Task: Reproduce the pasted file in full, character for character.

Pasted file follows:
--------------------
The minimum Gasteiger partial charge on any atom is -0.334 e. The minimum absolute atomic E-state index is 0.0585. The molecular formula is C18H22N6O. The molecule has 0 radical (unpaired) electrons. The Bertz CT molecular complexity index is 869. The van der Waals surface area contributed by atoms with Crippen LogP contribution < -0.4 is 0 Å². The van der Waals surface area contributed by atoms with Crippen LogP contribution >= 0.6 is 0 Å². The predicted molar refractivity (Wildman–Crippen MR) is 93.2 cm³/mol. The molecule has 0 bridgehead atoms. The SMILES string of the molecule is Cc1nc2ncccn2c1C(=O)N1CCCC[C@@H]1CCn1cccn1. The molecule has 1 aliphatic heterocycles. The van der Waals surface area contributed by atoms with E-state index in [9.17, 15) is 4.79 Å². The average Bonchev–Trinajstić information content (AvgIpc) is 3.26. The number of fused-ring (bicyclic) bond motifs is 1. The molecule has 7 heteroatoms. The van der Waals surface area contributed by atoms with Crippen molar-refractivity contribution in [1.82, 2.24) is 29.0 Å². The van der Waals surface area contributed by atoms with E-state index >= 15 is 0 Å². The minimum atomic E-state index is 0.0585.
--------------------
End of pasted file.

The minimum Gasteiger partial charge on any atom is -0.334 e. The minimum absolute atomic E-state index is 0.0585. The molecular formula is C18H22N6O. The molecule has 0 radical (unpaired) electrons. The Bertz CT molecular complexity index is 869. The van der Waals surface area contributed by atoms with Crippen LogP contribution < -0.4 is 0 Å². The van der Waals surface area contributed by atoms with Crippen LogP contribution >= 0.6 is 0 Å². The predicted molar refractivity (Wildman–Crippen MR) is 93.2 cm³/mol. The molecule has 0 bridgehead atoms. The SMILES string of the molecule is Cc1nc2ncccn2c1C(=O)N1CCCC[C@@H]1CCn1cccn1. The molecule has 1 aliphatic heterocycles. The van der Waals surface area contributed by atoms with E-state index in [9.17, 15) is 4.79 Å². The average Bonchev–Trinajstić information content (AvgIpc) is 3.26. The number of fused-ring (bicyclic) bond motifs is 1. The molecule has 7 heteroatoms. The van der Waals surface area contributed by atoms with Crippen molar-refractivity contribution in [1.82, 2.24) is 29.0 Å². The van der Waals surface area contributed by atoms with E-state index >= 15 is 0 Å². The minimum atomic E-state index is 0.0585.